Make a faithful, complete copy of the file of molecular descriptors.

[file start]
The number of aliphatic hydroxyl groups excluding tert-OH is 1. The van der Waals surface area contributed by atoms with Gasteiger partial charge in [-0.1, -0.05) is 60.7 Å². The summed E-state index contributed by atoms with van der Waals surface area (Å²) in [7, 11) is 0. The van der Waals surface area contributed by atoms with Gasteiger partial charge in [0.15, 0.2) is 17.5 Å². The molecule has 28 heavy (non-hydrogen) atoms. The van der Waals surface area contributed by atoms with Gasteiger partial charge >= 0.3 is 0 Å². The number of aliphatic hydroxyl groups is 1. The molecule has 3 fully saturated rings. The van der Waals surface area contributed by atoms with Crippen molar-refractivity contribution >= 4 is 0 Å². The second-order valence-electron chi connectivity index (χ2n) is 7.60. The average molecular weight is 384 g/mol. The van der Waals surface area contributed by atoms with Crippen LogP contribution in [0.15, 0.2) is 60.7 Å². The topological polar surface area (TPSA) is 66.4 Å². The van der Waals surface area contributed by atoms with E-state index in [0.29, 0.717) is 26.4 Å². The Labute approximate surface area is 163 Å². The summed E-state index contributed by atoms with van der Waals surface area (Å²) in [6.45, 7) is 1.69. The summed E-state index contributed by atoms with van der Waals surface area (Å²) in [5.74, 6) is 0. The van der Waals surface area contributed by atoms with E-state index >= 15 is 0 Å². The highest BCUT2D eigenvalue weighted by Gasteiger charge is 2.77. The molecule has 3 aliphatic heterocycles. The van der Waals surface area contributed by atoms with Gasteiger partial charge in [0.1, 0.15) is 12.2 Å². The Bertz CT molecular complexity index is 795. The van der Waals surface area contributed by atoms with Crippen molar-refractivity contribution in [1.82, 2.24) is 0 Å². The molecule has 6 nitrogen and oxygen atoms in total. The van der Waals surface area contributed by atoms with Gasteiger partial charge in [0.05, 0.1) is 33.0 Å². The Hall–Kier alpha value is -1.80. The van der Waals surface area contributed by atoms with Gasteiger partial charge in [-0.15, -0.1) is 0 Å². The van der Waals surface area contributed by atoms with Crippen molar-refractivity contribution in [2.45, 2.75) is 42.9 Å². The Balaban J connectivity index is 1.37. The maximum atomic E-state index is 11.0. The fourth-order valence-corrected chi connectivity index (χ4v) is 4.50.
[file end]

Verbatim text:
The number of aliphatic hydroxyl groups excluding tert-OH is 1. The van der Waals surface area contributed by atoms with Gasteiger partial charge in [-0.1, -0.05) is 60.7 Å². The summed E-state index contributed by atoms with van der Waals surface area (Å²) in [7, 11) is 0. The van der Waals surface area contributed by atoms with Gasteiger partial charge in [0.15, 0.2) is 17.5 Å². The molecule has 28 heavy (non-hydrogen) atoms. The van der Waals surface area contributed by atoms with Gasteiger partial charge >= 0.3 is 0 Å². The number of aliphatic hydroxyl groups is 1. The molecule has 3 fully saturated rings. The van der Waals surface area contributed by atoms with Crippen molar-refractivity contribution >= 4 is 0 Å². The second-order valence-electron chi connectivity index (χ2n) is 7.60. The average molecular weight is 384 g/mol. The van der Waals surface area contributed by atoms with Crippen LogP contribution in [0.15, 0.2) is 60.7 Å². The topological polar surface area (TPSA) is 66.4 Å². The van der Waals surface area contributed by atoms with E-state index in [0.29, 0.717) is 26.4 Å². The Labute approximate surface area is 163 Å². The summed E-state index contributed by atoms with van der Waals surface area (Å²) in [6.45, 7) is 1.69. The summed E-state index contributed by atoms with van der Waals surface area (Å²) in [5.74, 6) is 0. The van der Waals surface area contributed by atoms with E-state index >= 15 is 0 Å². The highest BCUT2D eigenvalue weighted by Gasteiger charge is 2.77. The molecule has 3 aliphatic heterocycles. The van der Waals surface area contributed by atoms with Gasteiger partial charge in [0.1, 0.15) is 12.2 Å². The Bertz CT molecular complexity index is 795. The van der Waals surface area contributed by atoms with Crippen molar-refractivity contribution in [1.82, 2.24) is 0 Å². The molecule has 6 nitrogen and oxygen atoms in total. The van der Waals surface area contributed by atoms with Gasteiger partial charge in [0.05, 0.1) is 33.0 Å². The Hall–Kier alpha value is -1.80. The van der Waals surface area contributed by atoms with Gasteiger partial charge in [-0.15, -0.1) is 0 Å². The van der Waals surface area contributed by atoms with Crippen molar-refractivity contribution in [2.45, 2.75) is 42.9 Å². The Balaban J connectivity index is 1.37. The maximum atomic E-state index is 11.0. The fourth-order valence-corrected chi connectivity index (χ4v) is 4.50.